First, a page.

Corruption: the perception and the reality

Written by Sam Gibbins on Tuesday February 21, 2012

The Transparency International ‘Corruptions Perceptions Index’ published annually, offers a glimpse of global corruption based on perceived levels within the public sector of 183 countries. The Index is a funny thing, loved in some quarters and loathed in others, but still an interesting perspective on where various nations stand compared to others on the issue of corruption. Some results are not surprising; North Korea and Somalia are ranked joint bottom on the list.

Last week Indonesia hit the news in a number of ways for its corruption linked problems. The former treasurer of the ruling party, Muhammad Nazaruddin, is currently in court facing corruption charges. After he fled the country last year, he implicated a number of other senior officials in the party, and the coalition government, of also being involved in the wide ranging scandal.

Bloomberg Businessweek also ran a piece on Indonesia, with a heavy focus on the President, Susilo Bambang Yudhoyono, and his efforts to reduce corruption in the country. Corruption issues in Indonesia are well known and oft discussed, but the current government has been putting serious effort into combatting the negative image. Cases involving the treasurer of the ruling party clearly do not help the issue.

Indonesia is ranked 100 out of 182 on the Perceptions Index, compared to a ranking of 14 for Germany. As you will be aware, the President of Germany has just stepped down due to a corruption scandal surrounding a ‘dubious’ loan for a property. Although the position of President is largely ceremonial, this is still a huge issue in Germany, the powerhouse of Europe and the country at the forefront of helping to solve the European debt crisis.

In reality, will these cases affect the ranking of these countries in the Perceptions Index? For Germany, maybe not; it is still seen, largely, as a ‘clean’ country, and even though in recent years it has faced a number of corruption scandals (Siemens, for example), it still ranks at 14 on the list. Indonesia, on the other hand, is likely to suffer more. Not only are there large scale cases of corruption which are visible and becoming increasingly well reported, the smaller, more direct cases are the place where the ‘perception’ really hits home.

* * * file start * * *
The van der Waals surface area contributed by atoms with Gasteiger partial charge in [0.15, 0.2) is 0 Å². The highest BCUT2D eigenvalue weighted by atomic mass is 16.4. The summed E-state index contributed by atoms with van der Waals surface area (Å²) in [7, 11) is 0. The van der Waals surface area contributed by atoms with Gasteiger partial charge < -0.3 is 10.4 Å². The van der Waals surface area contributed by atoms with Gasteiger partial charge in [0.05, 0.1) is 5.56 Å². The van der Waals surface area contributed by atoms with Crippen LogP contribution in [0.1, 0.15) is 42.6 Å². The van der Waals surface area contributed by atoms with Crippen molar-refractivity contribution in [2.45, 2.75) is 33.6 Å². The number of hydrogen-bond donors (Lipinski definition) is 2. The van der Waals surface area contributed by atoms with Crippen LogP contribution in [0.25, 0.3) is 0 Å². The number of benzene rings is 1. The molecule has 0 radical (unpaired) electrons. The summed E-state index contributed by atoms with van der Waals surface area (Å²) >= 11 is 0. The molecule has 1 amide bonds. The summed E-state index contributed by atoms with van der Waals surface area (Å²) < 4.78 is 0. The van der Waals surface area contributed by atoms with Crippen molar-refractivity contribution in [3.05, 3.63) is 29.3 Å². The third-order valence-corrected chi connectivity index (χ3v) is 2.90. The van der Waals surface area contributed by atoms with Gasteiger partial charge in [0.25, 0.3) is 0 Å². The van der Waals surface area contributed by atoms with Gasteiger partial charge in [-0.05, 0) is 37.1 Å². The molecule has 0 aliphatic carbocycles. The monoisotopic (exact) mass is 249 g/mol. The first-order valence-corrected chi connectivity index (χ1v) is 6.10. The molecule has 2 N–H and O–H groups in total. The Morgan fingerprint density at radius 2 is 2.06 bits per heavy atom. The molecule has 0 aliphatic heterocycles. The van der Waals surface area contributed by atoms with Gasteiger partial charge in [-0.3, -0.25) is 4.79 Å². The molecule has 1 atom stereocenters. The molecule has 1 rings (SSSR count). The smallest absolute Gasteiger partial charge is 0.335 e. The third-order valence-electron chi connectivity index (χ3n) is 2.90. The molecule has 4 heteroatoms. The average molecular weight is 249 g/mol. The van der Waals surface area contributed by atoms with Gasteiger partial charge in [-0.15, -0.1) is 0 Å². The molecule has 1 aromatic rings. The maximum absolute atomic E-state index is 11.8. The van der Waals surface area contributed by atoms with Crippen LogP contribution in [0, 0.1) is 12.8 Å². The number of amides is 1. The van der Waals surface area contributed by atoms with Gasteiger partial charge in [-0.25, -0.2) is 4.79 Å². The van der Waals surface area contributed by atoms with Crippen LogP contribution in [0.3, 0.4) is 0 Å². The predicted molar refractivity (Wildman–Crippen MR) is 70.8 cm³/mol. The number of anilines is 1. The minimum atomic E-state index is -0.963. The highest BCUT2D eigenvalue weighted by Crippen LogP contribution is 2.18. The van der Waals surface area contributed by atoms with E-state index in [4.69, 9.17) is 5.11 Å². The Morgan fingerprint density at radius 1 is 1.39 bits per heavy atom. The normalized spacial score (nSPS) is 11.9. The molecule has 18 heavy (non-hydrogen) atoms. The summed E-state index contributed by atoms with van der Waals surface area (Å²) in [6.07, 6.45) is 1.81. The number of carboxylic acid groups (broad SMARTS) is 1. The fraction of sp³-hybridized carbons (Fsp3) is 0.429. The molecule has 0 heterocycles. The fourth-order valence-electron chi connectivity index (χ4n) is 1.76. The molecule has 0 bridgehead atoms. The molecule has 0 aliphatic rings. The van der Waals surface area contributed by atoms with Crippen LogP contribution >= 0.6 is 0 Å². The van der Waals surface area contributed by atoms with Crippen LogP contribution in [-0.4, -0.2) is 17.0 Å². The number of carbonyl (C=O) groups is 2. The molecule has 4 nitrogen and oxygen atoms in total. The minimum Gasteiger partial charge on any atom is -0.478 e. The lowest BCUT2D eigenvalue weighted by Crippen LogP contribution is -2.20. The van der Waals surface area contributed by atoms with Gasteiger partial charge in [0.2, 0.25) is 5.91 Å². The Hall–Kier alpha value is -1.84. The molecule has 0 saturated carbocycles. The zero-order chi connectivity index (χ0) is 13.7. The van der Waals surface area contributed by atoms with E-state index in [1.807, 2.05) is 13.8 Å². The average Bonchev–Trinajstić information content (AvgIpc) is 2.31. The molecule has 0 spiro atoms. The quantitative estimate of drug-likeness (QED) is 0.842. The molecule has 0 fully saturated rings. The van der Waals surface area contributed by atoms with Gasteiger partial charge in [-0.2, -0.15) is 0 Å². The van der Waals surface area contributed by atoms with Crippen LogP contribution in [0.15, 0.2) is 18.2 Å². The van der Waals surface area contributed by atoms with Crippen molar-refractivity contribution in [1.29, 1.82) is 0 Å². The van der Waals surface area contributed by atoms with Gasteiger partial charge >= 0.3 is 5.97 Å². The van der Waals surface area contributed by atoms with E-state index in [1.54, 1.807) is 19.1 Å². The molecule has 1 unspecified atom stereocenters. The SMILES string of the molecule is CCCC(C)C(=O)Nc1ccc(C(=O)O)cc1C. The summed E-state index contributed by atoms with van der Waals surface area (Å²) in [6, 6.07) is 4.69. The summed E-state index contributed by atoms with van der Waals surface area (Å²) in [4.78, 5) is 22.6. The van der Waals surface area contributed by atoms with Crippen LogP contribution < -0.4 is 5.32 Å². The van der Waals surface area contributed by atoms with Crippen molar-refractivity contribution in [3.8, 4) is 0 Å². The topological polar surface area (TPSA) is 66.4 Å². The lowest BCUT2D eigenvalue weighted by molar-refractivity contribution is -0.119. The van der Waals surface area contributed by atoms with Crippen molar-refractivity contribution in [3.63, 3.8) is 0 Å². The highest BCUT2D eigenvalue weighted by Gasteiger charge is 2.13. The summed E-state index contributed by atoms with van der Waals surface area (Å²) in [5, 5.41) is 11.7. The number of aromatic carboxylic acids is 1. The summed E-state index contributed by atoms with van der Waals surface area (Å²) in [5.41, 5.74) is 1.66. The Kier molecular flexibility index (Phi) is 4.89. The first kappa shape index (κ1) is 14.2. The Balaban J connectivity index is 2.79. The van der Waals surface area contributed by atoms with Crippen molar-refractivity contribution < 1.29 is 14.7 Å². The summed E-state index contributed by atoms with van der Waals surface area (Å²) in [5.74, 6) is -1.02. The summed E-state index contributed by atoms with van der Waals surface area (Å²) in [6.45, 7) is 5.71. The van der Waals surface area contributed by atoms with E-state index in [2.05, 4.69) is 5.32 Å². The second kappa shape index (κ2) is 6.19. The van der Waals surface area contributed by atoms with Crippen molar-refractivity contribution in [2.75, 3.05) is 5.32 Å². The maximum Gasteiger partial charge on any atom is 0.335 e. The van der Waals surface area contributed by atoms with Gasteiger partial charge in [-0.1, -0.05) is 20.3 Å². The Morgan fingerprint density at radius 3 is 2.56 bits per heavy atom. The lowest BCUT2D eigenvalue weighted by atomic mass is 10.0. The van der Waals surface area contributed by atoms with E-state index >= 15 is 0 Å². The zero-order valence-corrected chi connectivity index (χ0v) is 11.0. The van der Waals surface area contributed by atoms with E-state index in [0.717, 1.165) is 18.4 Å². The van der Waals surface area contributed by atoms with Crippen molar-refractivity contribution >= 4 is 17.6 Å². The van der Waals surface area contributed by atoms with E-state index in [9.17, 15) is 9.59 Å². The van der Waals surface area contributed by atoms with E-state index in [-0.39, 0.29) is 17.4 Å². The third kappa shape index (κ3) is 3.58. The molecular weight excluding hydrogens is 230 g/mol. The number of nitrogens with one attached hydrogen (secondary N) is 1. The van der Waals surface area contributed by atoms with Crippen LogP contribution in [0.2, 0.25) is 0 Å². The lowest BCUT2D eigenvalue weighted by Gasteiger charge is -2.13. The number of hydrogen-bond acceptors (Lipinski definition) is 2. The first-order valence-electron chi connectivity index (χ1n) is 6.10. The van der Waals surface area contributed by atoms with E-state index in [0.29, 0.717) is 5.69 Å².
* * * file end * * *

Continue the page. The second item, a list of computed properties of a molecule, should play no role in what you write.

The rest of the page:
I was in Indonesia last week and suffered at the hands of corrupt officials twice in a period of three days. This underlying current of corruption becomes so ingrained in the local society that their view is that all government officials are corrupt. Whilst this is by no means true, these types of issues highlight why some countries fare poorly on the Perceptions Index; the local population believes that nearly everyone is involved in corruption in some form. And so when this survey is carried out, the population report their negative perceptions.

But let’s not get carried away with all of these cases; corruption is all around us. It is hard to quantify, as it is often hidden, hence the use of ‘perceptions’ for the index. If you look hard enough, though, you can find it, from Indonesia, to Germany, and beyond. And if you think about it for a while, there is every chance you have been caught up in it too, whether you wanted to be or not.


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